Are Britain’s Methodists planning a return to the Church of England after more than two centuries of division? That’s what their president, Rev. David Gamble, suggested to the Church of England General Synod in London today. The two churches entered a covenant in 2003 that committed them to deepening unity and cooperation. His presence at the synod, and plans by Archbishop of Canterbury Rowan Williams to attend the Methodists’ conference in June, were visible signs of this link, he said.
But the results leave something to be desired, Gamble acknowledged: “It has to be said that around the country the situation is patchy. In some places there are very close working relationships and exciting new initiatives. In others you could spend quite a long time trying to find any sign of the covenant in practice.”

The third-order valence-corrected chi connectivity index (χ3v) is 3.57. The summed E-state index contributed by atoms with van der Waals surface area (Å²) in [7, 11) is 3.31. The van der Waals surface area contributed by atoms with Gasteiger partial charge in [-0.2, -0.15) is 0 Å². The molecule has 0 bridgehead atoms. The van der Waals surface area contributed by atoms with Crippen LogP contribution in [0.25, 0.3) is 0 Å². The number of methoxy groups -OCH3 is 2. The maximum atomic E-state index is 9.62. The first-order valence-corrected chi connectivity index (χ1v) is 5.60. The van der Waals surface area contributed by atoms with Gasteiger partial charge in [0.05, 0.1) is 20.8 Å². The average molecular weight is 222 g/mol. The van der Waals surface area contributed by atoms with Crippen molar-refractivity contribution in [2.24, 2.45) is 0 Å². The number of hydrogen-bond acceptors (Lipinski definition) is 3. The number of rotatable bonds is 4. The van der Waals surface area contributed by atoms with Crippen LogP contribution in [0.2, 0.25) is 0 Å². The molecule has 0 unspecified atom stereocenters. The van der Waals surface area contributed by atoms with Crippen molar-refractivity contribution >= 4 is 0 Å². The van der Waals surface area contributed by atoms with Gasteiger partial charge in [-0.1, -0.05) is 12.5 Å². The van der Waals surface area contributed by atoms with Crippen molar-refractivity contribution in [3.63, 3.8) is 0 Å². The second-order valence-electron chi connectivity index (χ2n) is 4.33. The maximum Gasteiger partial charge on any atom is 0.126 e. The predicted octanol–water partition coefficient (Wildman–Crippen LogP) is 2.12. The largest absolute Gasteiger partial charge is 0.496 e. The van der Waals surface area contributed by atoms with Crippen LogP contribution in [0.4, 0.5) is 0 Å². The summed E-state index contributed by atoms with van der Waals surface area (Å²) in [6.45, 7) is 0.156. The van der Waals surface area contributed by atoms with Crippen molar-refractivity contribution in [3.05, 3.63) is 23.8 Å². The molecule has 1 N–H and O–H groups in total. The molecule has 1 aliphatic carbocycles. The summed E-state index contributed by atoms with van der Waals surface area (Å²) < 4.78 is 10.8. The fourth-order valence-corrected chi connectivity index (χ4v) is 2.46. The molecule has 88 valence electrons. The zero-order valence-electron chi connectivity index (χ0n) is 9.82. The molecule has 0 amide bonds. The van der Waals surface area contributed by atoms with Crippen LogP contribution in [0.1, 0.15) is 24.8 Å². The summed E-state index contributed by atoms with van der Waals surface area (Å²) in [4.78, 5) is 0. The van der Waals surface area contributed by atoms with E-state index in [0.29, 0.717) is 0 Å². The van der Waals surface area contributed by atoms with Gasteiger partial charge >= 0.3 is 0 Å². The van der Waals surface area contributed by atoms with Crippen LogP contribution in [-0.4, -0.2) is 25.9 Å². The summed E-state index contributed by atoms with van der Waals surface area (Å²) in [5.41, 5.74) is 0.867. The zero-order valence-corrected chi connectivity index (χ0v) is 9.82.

After reviewing the two churches’ cooperation in various fields, he ended his speech by saying: “We are prepared to go out of existence not because we are declining or failing in mission, but for the sake of mission. In other words we are prepared to be changed and even to cease having a separate existence as a Church if that will serve the needs of the Kingdom.”
The Methodist Church of Great Britain split off from the Church of England in 1795. It proposed unity with the Church of England in the 1960s but a Church of England General Synod in 1972 voted against it. As Gamble said in his address, “when I entered theological college, at Wesley House in Cambridge, in 1971, I really expected to spend my ministry as minister in a united, Anglican/Methodist Church. I still remember our great disappointment in 1972.”
The religion think tank Ekklesia said many Methodists and Anglicans wanted stronger links and maybe even a merger, and thought the process was going too slowly. “The Methodist leaders’ words today may be seen as an attempt to move things on more quickly,” it wrote.